Problems with Flappers, Chains & Low Flow Water Saving Toilets

Problems with Flappers, Chains & Low Flow Water Saving Toilets

United States Environmental Protection Agency

There are currently in excess of 222 million residential toilets in use in the United States. These account for approximately 30% of indoor residential water use equal to more than 2.1 trillion gallons of water each year.

An individual will likely flush the toilet 140,000 times during their life. 20% of all toilets leak at any given time.

American Hotel & Lodging Association

There are approximately 5 million guestrooms in the United States.

American Water Works Association

Leaking toilets (even the ones you only hear overnight) can lose 30 to 500 gallons per day.


A flapper may go bad in ten weeks or it may last ten years but, eventually it will bend, break, deteriorate or somehow leak. Studies report that at any given time about 20% of all toilets are leaking. Many replacement flappers are made to be chlorine resistant. These products are typically distinguished by being either red, blue or clear. The old standard black rubber flapper will deteriorate quickly. This results in your hands being stained when touching the flapper. When replacing a toilet flapper it is better to obtain original equipment manufactured parts. In most cases, individuals purchase replacement flappers from their local hardware or home improvement store. These toilet flappers rarely fit properly and quickly begin to leak. Some toilets require a specific flapper and a universal one will not operate properly.


If the chain that connects the flapper to the flush lever is not the correct length, the flapper will not seat properly and water in the tank will leak past the flapper. If the chain is too short, a longer chain needs to be installed. If the chain is too long, often the extra slack will slip under the flapper and prevent it from seating properly, causing water to escape from the tank.


In 1992 the US Congress passed the Energy Policy Act which mandated that toilets sold in the USA were to use no more than 1.6 gals of water per flush. Up until the new mandate of 1992 most toilets used 3.5 gal per flush. The new 1.6 gal toilets, many of which do not deliver much flushing power, either because of toilet design and/or lack of “Top Water Pressure” in the water tank, cause clogging of the toilet, pipes, and sewers.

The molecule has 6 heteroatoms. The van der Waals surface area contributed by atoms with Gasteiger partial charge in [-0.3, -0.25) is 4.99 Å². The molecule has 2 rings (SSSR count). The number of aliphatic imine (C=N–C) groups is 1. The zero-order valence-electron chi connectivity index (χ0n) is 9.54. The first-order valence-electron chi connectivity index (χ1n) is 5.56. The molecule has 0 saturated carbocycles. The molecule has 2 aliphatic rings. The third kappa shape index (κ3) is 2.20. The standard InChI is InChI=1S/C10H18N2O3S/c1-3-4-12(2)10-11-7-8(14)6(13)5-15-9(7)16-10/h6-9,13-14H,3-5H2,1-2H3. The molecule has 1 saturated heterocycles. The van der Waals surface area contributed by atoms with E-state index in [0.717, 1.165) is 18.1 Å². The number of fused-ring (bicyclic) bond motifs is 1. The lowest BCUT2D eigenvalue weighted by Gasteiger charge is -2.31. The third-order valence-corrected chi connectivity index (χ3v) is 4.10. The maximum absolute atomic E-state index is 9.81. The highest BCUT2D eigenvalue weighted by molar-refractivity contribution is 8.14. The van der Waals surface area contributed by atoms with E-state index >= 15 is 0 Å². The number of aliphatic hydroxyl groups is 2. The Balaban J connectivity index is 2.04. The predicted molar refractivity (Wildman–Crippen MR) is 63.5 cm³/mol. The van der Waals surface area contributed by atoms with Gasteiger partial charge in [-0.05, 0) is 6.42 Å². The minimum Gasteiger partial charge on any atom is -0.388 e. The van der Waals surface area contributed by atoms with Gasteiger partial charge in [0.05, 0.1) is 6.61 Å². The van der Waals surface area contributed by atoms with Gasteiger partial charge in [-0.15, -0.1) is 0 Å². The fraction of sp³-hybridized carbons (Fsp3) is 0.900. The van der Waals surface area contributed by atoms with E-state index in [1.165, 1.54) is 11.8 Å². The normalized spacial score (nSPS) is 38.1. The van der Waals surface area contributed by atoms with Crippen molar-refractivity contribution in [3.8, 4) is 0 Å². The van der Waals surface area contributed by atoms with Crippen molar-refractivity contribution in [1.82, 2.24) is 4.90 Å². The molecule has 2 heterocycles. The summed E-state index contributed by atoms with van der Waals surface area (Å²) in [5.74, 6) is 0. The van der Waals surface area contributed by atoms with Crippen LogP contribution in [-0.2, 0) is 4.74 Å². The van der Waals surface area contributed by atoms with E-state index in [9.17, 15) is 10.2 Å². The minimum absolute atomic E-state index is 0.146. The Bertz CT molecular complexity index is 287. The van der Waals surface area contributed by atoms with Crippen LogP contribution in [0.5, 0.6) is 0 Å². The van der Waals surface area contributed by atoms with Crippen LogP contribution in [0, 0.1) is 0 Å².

Pipes and sewers were designed for the old 3.5 gal toilets. Most of all the toilets in the USA need top water pressure to complete the flush cycle. Without enough water in the tank power is reduced resulting in multiple flushes to remove solid waste from the bowl of the toilet. In some cases, a plunger must be used to remove and unclog the solid waste. The infrastructure of the pipes and sewers will need extensive replacement and repairs to accommodate the new low flow toilets. It is estimated, by the year 2020, that water costs will increase more than 3 times, because of the repair and replacement of all these pipes and sewers.


DO NOT GET RID OF YOUR EXISTING TOILET! The good news is that these 1.6 gallon toilets were made with good quality ceramics that can be utilized for conversion of the toilet to a Smarter Flush system in order to save water and money. Toilets currently being sold still utilize the old flapper and chain.


The Flapper Replacement Kit saves water, and eliminates the antiquated leaky flapper, and the troublesome chain. It also improves the power of the flush to remove liquids and solids. The installation of the Quick Connect system, in most cases, installs in a few minutes without tools.

Because the Smarter Flush systems save water and money, the savings will pay for their purchase in a few months!

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